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we are definitely going to look into ABF! i've heard more positive things about that company than any others, and it also appears to be the least expensive. I contacted them as well, and found out they have special parameters for working within NYC--the trailer driver will wait outside your building for 4 hours as you load, which gives you time to load everything if it's a small move like ours. We couldn't be more happy to hear such good things about the company.
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Old 03-30-2009, 11:54 AM
Location: Cushing OK
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With packing, get boxes from a mover. Or used ones but make sure the size is uniform. The ones made for moving are also much heavier and insulating. But the main advantage is you aren't stacking a bunch of boxes which don't quite meet. Pack for weight. Label the box abcd etc and keep a list of whats in each but make sure you can pick up the box. Your back will thank you. I took extra cans and stuff like that and stuffed it in very light boxes so the heavy and light balanced out.

Furnature wise, if its no important to you leave it. Couches are cheap (Salvation army has wonderful ones for cheap) and there are yard sales and other options. I dumped my walmart dresser, which fell apart coming down the stairs anyway, and have a beautiful hardwood one with inlaid glass now. For half what the walmart one cost. Fair trade I'd say.

Pack the fragile things first, and label them multiple times. Store them seperately. If you don't have much, take it with you in your car. That way you know its not being bounced.

Animals.... I moved with a small terrified cat and an old dog who viewed it as an adventure. Be very grateful you aren't dealign with moving a cat. First make sure your dog has all the shots available and that you have the paperwork. Check on the state requirements for rabies. California accepts two year vaccinations, Oklahoma only the one year variety which I wish I'd known.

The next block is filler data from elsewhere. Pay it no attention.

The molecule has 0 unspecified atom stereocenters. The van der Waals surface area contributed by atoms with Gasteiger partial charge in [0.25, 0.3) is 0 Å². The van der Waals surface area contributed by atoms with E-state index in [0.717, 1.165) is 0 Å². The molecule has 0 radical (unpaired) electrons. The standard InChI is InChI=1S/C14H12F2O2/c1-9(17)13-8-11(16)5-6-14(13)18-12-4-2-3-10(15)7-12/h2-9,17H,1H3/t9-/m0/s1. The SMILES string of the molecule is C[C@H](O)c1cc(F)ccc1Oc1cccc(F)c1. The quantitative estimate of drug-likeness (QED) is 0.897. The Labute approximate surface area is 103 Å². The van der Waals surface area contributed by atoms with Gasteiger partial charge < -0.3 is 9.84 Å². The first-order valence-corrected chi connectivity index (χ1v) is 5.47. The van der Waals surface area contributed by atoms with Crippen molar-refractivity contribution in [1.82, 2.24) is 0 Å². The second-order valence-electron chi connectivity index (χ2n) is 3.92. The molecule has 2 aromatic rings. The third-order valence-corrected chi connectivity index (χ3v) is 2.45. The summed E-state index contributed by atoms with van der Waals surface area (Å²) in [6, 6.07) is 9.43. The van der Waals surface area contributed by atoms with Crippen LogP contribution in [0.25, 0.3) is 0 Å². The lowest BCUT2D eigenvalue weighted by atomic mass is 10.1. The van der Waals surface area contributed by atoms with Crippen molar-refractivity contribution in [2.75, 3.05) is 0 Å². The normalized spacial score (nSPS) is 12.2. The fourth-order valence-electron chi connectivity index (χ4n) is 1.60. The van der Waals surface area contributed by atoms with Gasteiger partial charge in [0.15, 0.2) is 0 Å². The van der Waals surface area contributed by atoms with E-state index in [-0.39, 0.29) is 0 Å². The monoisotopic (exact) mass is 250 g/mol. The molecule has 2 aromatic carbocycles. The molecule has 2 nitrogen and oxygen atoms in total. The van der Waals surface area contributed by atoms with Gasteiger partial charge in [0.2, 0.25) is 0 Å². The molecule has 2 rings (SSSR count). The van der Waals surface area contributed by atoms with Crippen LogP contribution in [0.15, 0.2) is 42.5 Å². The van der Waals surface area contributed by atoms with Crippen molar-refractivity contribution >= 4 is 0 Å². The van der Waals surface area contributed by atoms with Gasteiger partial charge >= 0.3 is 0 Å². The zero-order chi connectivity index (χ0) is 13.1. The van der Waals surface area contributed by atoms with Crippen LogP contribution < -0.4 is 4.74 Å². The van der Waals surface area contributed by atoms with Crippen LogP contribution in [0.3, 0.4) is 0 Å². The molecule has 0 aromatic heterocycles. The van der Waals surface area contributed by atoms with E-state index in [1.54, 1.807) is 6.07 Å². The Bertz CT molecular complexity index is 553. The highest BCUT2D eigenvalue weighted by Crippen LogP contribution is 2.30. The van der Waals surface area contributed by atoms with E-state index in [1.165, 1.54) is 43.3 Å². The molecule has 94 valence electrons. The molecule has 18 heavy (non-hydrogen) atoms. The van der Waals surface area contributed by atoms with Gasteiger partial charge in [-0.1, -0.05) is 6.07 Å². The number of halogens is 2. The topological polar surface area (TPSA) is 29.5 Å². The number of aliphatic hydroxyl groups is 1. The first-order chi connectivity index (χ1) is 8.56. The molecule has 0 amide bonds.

Bring a blanket your dog is used to sleeping on and make a nice comfy bed. If you use a carrier do the same. It gives them comfort. If you dog is okay with cars fine, but if not get a trank for the trip. Use only if you have to but its better than needing one. Never feed in the morning. Feed when you get to the motel at night. Make sure you don't coop up the dog in the car for 12/13 hours. Take your time and give them "sniff" time. Use frontline with tick protection before you go and ask your vet about heartworm protection too, as well as the best flea/tick/etc choice.

Never ever ever every leave the dog in the car. When you stop to eat, do drivethrough or take out. Not only is your dog in danger of heat injury but to be stolen. Never let your dog off leash until you get to your new home unless your in the motel. Even if he is fine with it at home you won't be in the familiar. For little dogs they actually make dog car seats. My dog was too big but this might be helpful for you too.

Get a tag with your name and phone number and make sure your dog is wearing it in case he gets loose. If he's chipped better but have something on the dog to identify the owner.

Make sure to give your dog plenty of attention. Dogs view change with suspecision. He may wonder when you're going home and getting lots of attention from you will help him adjust.

I don't know about the rules at national parks but check first. Make sure all the vaccination paperwork is ready to show. If it doesn't work to bring in your dog, most vets board. If its for overnight it should not be too expensive and your dog is safe.

And don't stress yourselves on the move. Don't try to pack it all at once. If you have a studio you may have the problem I did, where to put boxes. If you have furnature you aren't taking and you need the space get rid of it before the day. The more that is packed and ready to go out the door before the easier and saner you'll be when you get in the car to go. I don't know if they have the storage places in your area but if you don't have space at home renting a small one and getting it ALL packed will simplify things greatly and if all the boxes are in one place its easy to load them.

And don't hurry. I know you are doing sightseeing which is a wonderful idea. Don't make any of it a race. Its a transititon and arrive with the beauty of a continent in your minds.

And best of luck with everything.

Last edited by nightbird47; 03-30-2009 at 12:04 PM..
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Old 04-09-2009, 01:53 PM
Location: Morristown, TN
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Default Moving multiple animals cross country?

At the end of May, we'll be moving four horses, two dogs and six cats cross country. We're splitting it into a three day trip to alleviate wear and stress on all involved.